Comment on: “Athlete’s Heart: Diagnostic Challenges and Future Perspectives”

  • Wilfried Kindermann
  • Axel Urhausen
  • Jürgen Scharhag
Letter to the Editor

Dear Editor,

The athlete’s heart has been a diagnostic challenge for many decades. In an interesting review, the authors present strategies to differentiate exercise-induced physiological from pathological cardiac changes [1]. It is emphasized that the athlete’s heart is characterized by a biventricular remodeling, regardless of the type of sports. We would like to comment on a few issues.

The diagnostic procedure presented in Fig. 1 is debatable, while the order of diagnostic tools is adequately presented in Table 2 [1]. If the first-line examinations including resting electrocardiogram (ECG) are abnormal, the next step should be exercise ECG, possibly combined with cardiopulmonary exercise testing (CPET). Unfortunately, the importance of ECG stress testing was hardly mentioned. The exercise ECG can be useful to detect arrhythmias and especially in middle-aged and older athletes to identify coronary heart disease [2]. The diagnostic accuracy of exercise ECG in athletes, however, is...


Compliance with Ethical Standards

Conflict of interest

The authors—Wilfried Kindermann, Axel Urhausen, and Jürgen Scharhag—declare that they have no conflicts of interest.


No funding was received for the publication of this letter.


  1. 1.
    De Innocentiis C, Ricci F, Khanji MY, Aung N, Tana C, Verrengia E, et al. Athlete’s heart: diagnostic challenges and future perspectives. Sports Med. 2018;48(11):2463–77.CrossRefGoogle Scholar
  2. 2.
    Sofi F, Capalbo A, Pucci N, Giuliattini J, Condino F, Alessandri F, et al. Cardiovascular evaluation, including resting and exercise electrocardiography, before participation in competitive sports: cross sectional study. BMJ. 2008;337:a346.CrossRefGoogle Scholar
  3. 3.
    Claessen G, Schnell F, Bogaert J, Claeys M, Pattyn N, De Buck F, et al. Exercise cardiac magnetic resonance to differentiate athlete’s heart from structural heart disease. Eur Heart J Cardiovasc Imaging. 2018;19(9):1062–70.CrossRefGoogle Scholar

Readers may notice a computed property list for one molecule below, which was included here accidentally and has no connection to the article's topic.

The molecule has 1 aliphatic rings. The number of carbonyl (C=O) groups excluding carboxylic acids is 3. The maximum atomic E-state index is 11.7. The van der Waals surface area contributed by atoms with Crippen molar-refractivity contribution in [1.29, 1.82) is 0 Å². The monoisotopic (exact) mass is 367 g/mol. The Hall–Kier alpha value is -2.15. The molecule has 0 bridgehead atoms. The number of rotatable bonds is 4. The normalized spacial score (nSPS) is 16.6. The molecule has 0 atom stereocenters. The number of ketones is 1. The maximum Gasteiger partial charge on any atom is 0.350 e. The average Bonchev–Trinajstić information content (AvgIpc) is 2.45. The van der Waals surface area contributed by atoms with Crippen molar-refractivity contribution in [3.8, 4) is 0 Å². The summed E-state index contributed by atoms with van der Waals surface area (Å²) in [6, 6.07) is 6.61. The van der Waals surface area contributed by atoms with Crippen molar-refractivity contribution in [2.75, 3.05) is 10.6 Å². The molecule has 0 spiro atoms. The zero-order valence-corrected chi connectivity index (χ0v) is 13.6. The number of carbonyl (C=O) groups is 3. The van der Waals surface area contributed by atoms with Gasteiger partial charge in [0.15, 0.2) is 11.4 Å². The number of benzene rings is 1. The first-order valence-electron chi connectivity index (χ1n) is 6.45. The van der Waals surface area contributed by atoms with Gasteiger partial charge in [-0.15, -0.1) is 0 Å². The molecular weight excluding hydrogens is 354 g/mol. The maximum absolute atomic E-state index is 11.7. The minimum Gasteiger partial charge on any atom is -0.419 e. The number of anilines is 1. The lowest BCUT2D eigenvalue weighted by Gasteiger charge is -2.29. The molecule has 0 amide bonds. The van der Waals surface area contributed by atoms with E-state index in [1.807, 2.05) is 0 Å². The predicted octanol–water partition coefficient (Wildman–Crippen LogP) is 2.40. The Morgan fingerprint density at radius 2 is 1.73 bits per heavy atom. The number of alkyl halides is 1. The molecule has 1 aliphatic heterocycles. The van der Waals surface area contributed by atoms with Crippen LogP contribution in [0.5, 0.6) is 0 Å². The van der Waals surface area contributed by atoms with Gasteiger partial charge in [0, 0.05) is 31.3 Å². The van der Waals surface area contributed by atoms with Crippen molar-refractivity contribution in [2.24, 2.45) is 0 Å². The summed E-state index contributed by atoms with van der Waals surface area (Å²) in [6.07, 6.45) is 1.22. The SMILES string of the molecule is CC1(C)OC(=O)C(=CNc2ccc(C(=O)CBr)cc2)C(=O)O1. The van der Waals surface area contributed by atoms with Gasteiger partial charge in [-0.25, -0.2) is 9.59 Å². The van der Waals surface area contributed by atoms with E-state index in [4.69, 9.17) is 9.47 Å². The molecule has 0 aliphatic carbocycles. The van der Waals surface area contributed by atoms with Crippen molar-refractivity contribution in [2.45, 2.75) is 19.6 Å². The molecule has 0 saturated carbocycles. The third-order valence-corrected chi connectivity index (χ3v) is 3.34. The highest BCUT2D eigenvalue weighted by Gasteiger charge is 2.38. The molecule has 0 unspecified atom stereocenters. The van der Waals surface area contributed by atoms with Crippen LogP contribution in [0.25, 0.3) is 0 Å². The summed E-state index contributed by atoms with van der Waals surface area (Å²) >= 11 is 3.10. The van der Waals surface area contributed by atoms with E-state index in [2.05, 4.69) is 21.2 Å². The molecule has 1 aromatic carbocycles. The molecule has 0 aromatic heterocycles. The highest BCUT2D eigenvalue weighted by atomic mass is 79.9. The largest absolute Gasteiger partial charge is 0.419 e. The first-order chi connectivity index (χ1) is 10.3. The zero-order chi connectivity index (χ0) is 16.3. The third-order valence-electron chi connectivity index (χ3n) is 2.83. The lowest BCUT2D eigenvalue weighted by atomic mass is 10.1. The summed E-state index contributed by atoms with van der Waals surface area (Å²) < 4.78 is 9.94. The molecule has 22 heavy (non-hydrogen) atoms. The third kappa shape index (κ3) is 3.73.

4. 4.
    Maron BJ, Pelliccia A, Spirito P. Cardiac disease in young trained athletes. Insights into methods for distinguishing athlete’s heart from structural heart disease, with particular emphasis on hypertrophic cardiomyopathy. Circulation. 1995;91(5):1596–601.CrossRefGoogle Scholar
  5. 5.
    La Gerche A, Baggish A, Heidbuchel H, Levine BD, Rakhit D. What may the future hold for sports cardiology? Heart Lung Circ. 2018;27(9):1116–20.CrossRefGoogle Scholar
  6. 6.
    Dickhuth HH, Röcker K, Hipp A, Heitkamp HC, Keul J. Echocardiographic findings in endurance athletes with hypertrophic non-obstructive cardiomyopathy (HNCM) compared to non-athletes with HNCM and to physiological hypertrophy (athlete’s heart). Int J Sports Med. 1994;15(5):273–7.CrossRefGoogle Scholar
  7. 7.
    Morganroth J, Maron BJ, Henry WL, Epstein SE. Comparative left ventricular dimensions in trained athletes. Ann Intern Med. 1975;82(4):521–4.CrossRefGoogle Scholar
  8. 8.
    Baggish AL, Weiner RB, Kanayama G, Hudson JI, Lu MT, Hoffmann U, et al. Cardiovascular toxicity of illicit anabolic-androgenic steroid use. Circulation. 2017;135(21):1991–2002.CrossRefGoogle Scholar
  9. 9.
    Karila TA, Karjalainen JE, Mäntysaari MJ, Viitasalo MT, Seppälä TA. Anabolic androgenic steroids produce dose-dependant increase in left ventricular mass in power athletes, and this effect is potentiated by concomitant use of growth hormone. Int J Sports Med. 2003;24(5):337–43.CrossRefGoogle Scholar
  10. 10.
    De Piccoli B, Giada F, Benettin A, Sartori F, Piccolo E. Anabolic steroid use in body builders: an echocardiographic study of left ventricle morphology and function. Int J Sports Med. 1991;12(4):408–12.CrossRefGoogle Scholar
  11. 11.
    Urhausen A, Hölpes R, Kindermann W. One- and two-dimensional echocardiography in bodybuilders using anabolic steroids. Eur J Appl Physiol Occup Physiol. 1989;58(6):633–40.CrossRefGoogle Scholar
  12. 12.
    Urhausen A, Kindermann W. Sports-specific adaptations and differentiation of the athlete’s heart. Sports Med. 1999;28(4):237–44.CrossRefGoogle Scholar
  13. 13.
    Urhausen A, Albers T, Kindermann W. Are the cardiac effects of anabolic steroid abuse in strength athletes reversible? Heart. 2004;90(5):496–501.CrossRefGoogle Scholar

Copyright information

© Springer Nature Switzerland AG 2019

Authors and Affiliations

  1. 1.Institute of Sports and Preventive MedicineSaarland UniversitySaarbrückenGermany
  2. 2.Médecine du Sport et de PreventionCentre de Hospitalier LuxemburgLuxembourgLuxembourg
  3. 3.Sports and Exercise PhysiologyUniversity ViennaViennaAustria

Personalised recommendations